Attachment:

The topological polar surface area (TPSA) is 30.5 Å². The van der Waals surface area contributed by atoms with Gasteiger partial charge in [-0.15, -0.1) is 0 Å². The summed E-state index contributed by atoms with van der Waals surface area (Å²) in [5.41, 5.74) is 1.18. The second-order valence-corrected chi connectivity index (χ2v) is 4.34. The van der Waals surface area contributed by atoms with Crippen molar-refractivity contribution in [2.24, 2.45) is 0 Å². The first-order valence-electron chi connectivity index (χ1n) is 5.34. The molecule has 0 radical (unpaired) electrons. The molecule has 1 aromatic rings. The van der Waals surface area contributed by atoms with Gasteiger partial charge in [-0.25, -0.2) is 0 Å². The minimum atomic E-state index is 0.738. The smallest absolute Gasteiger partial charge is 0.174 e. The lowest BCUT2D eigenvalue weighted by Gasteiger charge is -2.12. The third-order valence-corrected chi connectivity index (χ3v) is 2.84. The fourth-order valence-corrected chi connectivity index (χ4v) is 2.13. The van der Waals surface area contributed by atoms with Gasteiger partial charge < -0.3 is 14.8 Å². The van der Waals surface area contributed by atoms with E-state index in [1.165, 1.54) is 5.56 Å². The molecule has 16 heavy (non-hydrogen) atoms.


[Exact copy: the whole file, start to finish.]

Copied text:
The topological polar surface area (TPSA) is 30.5 Å². The van der Waals surface area contributed by atoms with Gasteiger partial charge in [-0.15, -0.1) is 0 Å². The summed E-state index contributed by atoms with van der Waals surface area (Å²) in [5.41, 5.74) is 1.18. The second-order valence-corrected chi connectivity index (χ2v) is 4.34. The van der Waals surface area contributed by atoms with Crippen molar-refractivity contribution in [2.24, 2.45) is 0 Å². The first-order valence-electron chi connectivity index (χ1n) is 5.34. The molecule has 0 radical (unpaired) electrons. The molecule has 1 aromatic rings. The van der Waals surface area contributed by atoms with Gasteiger partial charge in [-0.25, -0.2) is 0 Å². The minimum atomic E-state index is 0.738. The smallest absolute Gasteiger partial charge is 0.174 e. The lowest BCUT2D eigenvalue weighted by Gasteiger charge is -2.12. The third-order valence-corrected chi connectivity index (χ3v) is 2.84. The fourth-order valence-corrected chi connectivity index (χ4v) is 2.13. The van der Waals surface area contributed by atoms with Gasteiger partial charge < -0.3 is 14.8 Å². The van der Waals surface area contributed by atoms with E-state index in [1.165, 1.54) is 5.56 Å². The molecule has 16 heavy (non-hydrogen) atoms.